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The Senate Rises Above Politics (If Only in Fiction)
The phrase “the politics of personal destruction” entered the American lexicon during the impeachment of President Bill Clinton.
Since 1998, it has become conventional wisdom that we are living through a uniquely vicious and polarized political period, a time when opponents no longer want to defeat each other, but to annihilate each other. Pundits speak of red and blue states as if a new Civil War was raging. Rumors and slanders that would once have been confined to the fringe -- such as the idea that President Obama is faking his birth certificate, or is secretly a Muslim -- enter mainstream discourse.
One of the most commonly named symptoms of the breakdown of political civility is the polarization in the Senate. Once a chamber full of gentlemen and statesmen, the story goes, the Senate is today as bitterly partisan as the House. And the combination of Senate tradition with extreme politics is said to be producing an unprecedented gridlock. Senators place indefinite holds on presidential nominees. Most notably, the filibuster, once a rarely used piece of political theater, has become routine, meaning that 60 votes are now required to pass any major legislation in the Senate -- a supermajority that the Democrats briefly attained in 2009, and used to pass the Affordable Care Act.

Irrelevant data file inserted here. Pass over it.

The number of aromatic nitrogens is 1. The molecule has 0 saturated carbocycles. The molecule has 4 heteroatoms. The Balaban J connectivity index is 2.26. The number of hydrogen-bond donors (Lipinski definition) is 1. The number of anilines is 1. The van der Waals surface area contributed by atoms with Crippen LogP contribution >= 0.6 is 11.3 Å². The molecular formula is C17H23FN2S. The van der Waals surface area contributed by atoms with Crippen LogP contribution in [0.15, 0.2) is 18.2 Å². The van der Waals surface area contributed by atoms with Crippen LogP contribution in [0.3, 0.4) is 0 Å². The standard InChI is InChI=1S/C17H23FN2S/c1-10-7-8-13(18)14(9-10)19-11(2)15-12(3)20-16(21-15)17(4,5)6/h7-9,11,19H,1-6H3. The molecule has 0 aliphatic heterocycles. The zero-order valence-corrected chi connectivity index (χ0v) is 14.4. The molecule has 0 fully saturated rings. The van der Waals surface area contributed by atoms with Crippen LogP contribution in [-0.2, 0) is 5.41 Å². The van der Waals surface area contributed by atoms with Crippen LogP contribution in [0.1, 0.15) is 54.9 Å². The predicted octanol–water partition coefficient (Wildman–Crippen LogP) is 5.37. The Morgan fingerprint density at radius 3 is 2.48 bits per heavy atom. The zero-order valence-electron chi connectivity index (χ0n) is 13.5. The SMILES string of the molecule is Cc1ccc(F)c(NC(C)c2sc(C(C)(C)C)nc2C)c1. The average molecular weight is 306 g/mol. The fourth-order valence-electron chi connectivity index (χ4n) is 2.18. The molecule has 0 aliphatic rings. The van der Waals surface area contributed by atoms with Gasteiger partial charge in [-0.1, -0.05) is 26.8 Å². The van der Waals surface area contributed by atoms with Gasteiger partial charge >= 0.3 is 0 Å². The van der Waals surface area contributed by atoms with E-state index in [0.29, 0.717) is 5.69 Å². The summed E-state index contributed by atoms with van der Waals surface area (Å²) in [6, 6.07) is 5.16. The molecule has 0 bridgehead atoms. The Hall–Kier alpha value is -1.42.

It is all a long way from the world depicted in Allen Drury’s Pulitzer Prize-winning best-seller “Advise and Consent,” which was published in 1959. That novel shows that “the politics of personal destruction” are hardly a product of our own times. On the contrary, it tells the story of a virtuous senator driven to suicide by the scandal-mongering of his opponents.
Yet Drury also depicts the Senate as a place of high ideals, jealous of its honor, where party divisions matter less than principles and friendships. Drury is in love with Washington, in a way that seems antique today, with politicians of all parties running as enemies of “the Beltway.” Drury loves to describe how a Senate quorum is called, what goes on at a Georgetown party, even how the Tidal Basin looks when the cherry blossoms come out.